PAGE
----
A line of scapegoats awaits President Trump. / Keturah Stickann
Stuart Whatley,  December 19, 2016

Breadwinners, Breadlosers

Trumpland’s “inner-city” problem

A line of scapegoats awaits President Trump. / Keturah Stickann
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Like a malevolent Mr. Magoo, Donald Trump continues to barrel incompetently, obtusely, and conveniently into economic windfalls. The United States Bureau of Labor Statistics (BLS) recently reported the lowest unemployment rate since 2007. At 4.6 percent, the American economy is at “full employment” by most economists’ standard. Trump will undoubtedly tout these monthly job numbers as they remain strong, or even improve, in 2017. (He will also, undoubtedly, withhold due credit to his predecessor.)

But behind these numbers, the decades-long trends most vexing Trump’s heavily low-educated, white supporter base in Florida, Michigan, North Carolina, Ohio, Pennsylvania, and Wisconsin will proceed in earnest. Automation will continue to put downward pressure on manufacturing jobs, regardless of whether corporations are also offshoring to Mexico and China—and notwithstanding Trump’s cronyistic tax-credits bribing companies to keep a few jobs here in the near term. With time, technological unemployment will bleed into other economic sectors; we’ll just have to wait and see which ethnicity or country Trump blames when non-exportable jobs like truck-driving are also rendered obsolete. And, lastly, the portion of the population counted out of the labor force altogether will continue to grow, as it has since World War II.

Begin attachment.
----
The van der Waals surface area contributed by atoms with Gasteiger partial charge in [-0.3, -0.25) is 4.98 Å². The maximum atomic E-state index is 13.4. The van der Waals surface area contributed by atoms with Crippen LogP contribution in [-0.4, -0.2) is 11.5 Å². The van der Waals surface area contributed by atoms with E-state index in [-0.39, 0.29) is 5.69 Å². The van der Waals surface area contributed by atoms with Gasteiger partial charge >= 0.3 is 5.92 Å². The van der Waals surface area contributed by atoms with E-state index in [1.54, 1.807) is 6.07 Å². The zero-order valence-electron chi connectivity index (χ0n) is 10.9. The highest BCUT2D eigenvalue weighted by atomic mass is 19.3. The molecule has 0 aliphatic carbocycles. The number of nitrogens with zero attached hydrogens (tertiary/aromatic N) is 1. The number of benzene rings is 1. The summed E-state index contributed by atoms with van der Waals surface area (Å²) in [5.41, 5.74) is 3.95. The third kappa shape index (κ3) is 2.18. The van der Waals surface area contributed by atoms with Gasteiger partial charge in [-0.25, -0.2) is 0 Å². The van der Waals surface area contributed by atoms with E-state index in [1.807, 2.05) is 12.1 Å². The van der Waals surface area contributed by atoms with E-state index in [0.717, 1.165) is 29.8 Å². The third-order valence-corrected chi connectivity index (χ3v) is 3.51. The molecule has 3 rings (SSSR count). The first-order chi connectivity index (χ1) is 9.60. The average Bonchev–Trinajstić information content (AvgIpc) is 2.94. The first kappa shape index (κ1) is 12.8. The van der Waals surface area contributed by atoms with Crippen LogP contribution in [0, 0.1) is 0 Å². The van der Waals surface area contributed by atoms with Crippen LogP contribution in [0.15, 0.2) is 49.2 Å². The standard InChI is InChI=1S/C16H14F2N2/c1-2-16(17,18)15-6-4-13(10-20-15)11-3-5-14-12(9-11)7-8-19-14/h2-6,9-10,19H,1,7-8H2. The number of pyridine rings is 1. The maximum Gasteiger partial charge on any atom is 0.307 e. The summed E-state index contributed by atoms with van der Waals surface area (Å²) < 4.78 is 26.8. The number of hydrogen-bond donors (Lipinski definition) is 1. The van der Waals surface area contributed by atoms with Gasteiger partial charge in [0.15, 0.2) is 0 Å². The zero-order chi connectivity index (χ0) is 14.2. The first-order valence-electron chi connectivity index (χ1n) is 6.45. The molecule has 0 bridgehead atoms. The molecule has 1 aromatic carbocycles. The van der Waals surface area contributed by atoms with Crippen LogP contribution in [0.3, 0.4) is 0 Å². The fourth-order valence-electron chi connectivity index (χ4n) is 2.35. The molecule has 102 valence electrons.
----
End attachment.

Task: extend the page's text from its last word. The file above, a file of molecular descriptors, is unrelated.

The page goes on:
It’s Draining Men

According to the BLS, 95 million people—37.3 percent of the working-age population—are not working or looking for work. This number has been inching up for decades, but it has increased disproportionately for men, with 28.5 percent of the male civilian noninstitutional population above the age of twenty now out of the labor force. A number of sources have shed light on this trend in the past year, including an Obama White House Council of Economic Advisers report; Men Without Work, a new book by American Enterprise Institute economist Nicholas Eberstadt; and a paper by Princeton economist Alan B. Krueger.

Work-obsessed cultures impose a heavy social stigma on non-workers. So prime-age, non-working men are hardly laughing their way to the sofa.

Much of the overall trend in men leaving traditional paid employment is explained by older men retiring (and living longer), and younger men spending more time in school. But even accounting for these population segments, the portion of prime-age (twenty-five to fifty-five years old) working men in the labor force has declined. Opinions differ on the reasons. According to Eberstadt, whose data-laden book maintains a tone of subdued hysteria, it represents an epidemic of shiftlessness, whereby millions of men “have relinquished what we think of ordinarily as adult responsibilities not only as breadwinners but as parents, family members, community members, and citizens.”